Week gathered the most data
own demonstration in support of the Second Amendment.
For David Keane, the principal of the
school near Iowa's Quad Cities, the goal
was: Make sure his students engaged in a
respectful, productive conversation on an
issue that can send adults straight to tantrum territory, especially on social media.
Keane said he told his students " 'You
have to be rational, you have to be empathetic to what the other side has to say.' ...
We encourage kids to have differing viewpoints, but we encourage them to be respectful because that's the only way you'll
in four states that had significant teacher unrest this
spring: Arizona, Kentucky,
Oklahoma, and West Virginia.
In Oklahoma alone, 67 teachers filed to run for the state legislature. Thirteen candidates
won their primary races on
June 26, and 10 have moved on
to the Aug. 28 primary-runoff
election. Several other candi-
The #MeToo movement has felled the careers of
some of the most celebrated and influential men in
the country while exposing the pervasiveness of sexual
harassment and assault in industry after industry. As
more women come forward, it seems no place is immune: whether it be inside Hollywood, the Washington
Beltway, or the newsroom.
The same is true, it turns out, of the schoolhouse.
Forty percent of teachers and school administrators
report having been the victim of sexual harassment
or assault in their jobs or witnessing such incidents,
according to a nationally representative survey conducted by the Education Week Research Center. The
survey gives a rare look at the prevalence of this issue
in the K-12 workplace.
Twenty-five percent of female educators say they
have personally experienced sexual harassment or assault on the job, even though the profession is predominantly made up of women and most teachers spend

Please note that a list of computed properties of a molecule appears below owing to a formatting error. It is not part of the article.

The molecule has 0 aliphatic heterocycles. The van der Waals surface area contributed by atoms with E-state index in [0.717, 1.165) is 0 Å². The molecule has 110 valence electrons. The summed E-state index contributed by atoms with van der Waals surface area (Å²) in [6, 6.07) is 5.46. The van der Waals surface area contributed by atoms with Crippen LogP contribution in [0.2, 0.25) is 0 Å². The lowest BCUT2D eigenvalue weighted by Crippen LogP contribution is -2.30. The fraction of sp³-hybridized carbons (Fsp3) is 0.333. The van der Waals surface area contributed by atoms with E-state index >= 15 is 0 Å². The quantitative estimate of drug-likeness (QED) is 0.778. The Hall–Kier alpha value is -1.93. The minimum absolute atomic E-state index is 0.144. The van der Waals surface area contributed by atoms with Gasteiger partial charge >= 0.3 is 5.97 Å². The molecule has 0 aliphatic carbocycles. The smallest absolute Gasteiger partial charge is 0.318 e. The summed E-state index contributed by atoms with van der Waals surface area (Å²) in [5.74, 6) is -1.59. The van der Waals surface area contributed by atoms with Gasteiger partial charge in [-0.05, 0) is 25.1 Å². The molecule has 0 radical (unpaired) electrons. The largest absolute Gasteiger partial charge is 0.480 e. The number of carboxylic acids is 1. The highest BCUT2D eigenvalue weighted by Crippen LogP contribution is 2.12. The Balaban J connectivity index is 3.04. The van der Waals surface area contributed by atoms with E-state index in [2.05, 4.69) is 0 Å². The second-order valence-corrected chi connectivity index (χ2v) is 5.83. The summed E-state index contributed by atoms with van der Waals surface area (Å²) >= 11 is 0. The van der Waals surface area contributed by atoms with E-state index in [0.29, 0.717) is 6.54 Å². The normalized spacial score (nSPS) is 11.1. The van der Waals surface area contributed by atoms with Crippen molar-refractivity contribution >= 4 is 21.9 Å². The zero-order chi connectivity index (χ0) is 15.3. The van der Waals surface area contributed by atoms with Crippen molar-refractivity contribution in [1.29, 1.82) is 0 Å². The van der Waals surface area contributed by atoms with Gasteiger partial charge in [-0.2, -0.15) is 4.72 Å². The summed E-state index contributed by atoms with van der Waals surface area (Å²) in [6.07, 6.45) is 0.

Alexa Moves Into Class,
Raising Alarm Bells
By Benjamin Herold
get anything accomplished."
Keane and more than a half dozen other
school leaders interviewed by Education
Week say they see helping students learn
how to have a constructive dialogue on
hot-button issues in a polarized political
climate as a key goal of civics education.
But those conversations may not be
happening often enough. More than half
of principals, assistant principals, and
other school leaders say schools don't
focus enough on civics, according to a nationally representative survey by the Edu-
For better or worse, a new technology is making its
way from consumers' homes into America's classrooms:
voice-controlled "smart speaker" systems from companies such as Amazon and Google.
The internet-enabled devices listen to what users say,
send audio recordings to the cloud, translate that information into commands, and respond accordingly-
providing users with a personal digital voice assistant
such as Amazon's Alexa, which teachers are now using
to help with everything from setting a classroom timer
to leading a group of 3rd graders through a spelling test.
Groups such as the American Civil Liberties Union
are raising alarms about privacy.
"Should students be required to submit themselves to
always-on voice-tracking and other third-party surveillance in order to get an education?" asked ACLU staff
technologist Daniel Kahn Gillmor.
Still, the early K-12 adopters of smart speakers and